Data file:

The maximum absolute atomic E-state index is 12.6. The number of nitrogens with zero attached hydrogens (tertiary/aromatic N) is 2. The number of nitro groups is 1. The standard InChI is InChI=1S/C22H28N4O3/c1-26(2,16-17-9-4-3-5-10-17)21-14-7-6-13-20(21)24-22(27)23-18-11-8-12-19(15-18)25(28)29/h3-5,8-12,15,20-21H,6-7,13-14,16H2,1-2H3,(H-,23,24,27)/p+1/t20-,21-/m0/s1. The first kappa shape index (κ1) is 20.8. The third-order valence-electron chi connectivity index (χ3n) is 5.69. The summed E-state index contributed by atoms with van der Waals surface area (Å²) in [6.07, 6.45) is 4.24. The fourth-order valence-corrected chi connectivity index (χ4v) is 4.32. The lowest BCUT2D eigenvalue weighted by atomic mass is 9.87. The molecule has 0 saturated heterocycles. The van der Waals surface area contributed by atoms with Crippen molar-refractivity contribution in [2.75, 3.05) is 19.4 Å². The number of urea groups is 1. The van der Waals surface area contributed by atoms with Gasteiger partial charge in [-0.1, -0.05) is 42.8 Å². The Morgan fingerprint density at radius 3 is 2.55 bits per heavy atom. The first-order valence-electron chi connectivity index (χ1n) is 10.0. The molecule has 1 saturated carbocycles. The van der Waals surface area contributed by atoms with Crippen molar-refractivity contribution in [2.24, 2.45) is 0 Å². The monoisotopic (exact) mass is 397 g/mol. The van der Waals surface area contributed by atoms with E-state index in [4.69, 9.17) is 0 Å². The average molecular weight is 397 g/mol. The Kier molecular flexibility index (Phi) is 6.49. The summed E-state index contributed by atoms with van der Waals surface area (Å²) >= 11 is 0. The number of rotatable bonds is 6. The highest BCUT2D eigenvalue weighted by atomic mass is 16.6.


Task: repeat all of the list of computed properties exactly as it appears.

The maximum absolute atomic E-state index is 12.6. The number of nitrogens with zero attached hydrogens (tertiary/aromatic N) is 2. The number of nitro groups is 1. The standard InChI is InChI=1S/C22H28N4O3/c1-26(2,16-17-9-4-3-5-10-17)21-14-7-6-13-20(21)24-22(27)23-18-11-8-12-19(15-18)25(28)29/h3-5,8-12,15,20-21H,6-7,13-14,16H2,1-2H3,(H-,23,24,27)/p+1/t20-,21-/m0/s1. The first kappa shape index (κ1) is 20.8. The third-order valence-electron chi connectivity index (χ3n) is 5.69. The summed E-state index contributed by atoms with van der Waals surface area (Å²) in [6.07, 6.45) is 4.24. The fourth-order valence-corrected chi connectivity index (χ4v) is 4.32. The lowest BCUT2D eigenvalue weighted by atomic mass is 9.87. The molecule has 0 saturated heterocycles. The van der Waals surface area contributed by atoms with Crippen molar-refractivity contribution in [2.75, 3.05) is 19.4 Å². The number of urea groups is 1. The van der Waals surface area contributed by atoms with Gasteiger partial charge in [-0.1, -0.05) is 42.8 Å². The Morgan fingerprint density at radius 3 is 2.55 bits per heavy atom. The first-order valence-electron chi connectivity index (χ1n) is 10.0. The molecule has 1 saturated carbocycles. The van der Waals surface area contributed by atoms with Crippen molar-refractivity contribution in [2.24, 2.45) is 0 Å². The monoisotopic (exact) mass is 397 g/mol. The van der Waals surface area contributed by atoms with E-state index in [4.69, 9.17) is 0 Å². The average molecular weight is 397 g/mol. The Kier molecular flexibility index (Phi) is 6.49. The summed E-state index contributed by atoms with van der Waals surface area (Å²) >= 11 is 0. The number of rotatable bonds is 6. The highest BCUT2D eigenvalue weighted by atomic mass is 16.6.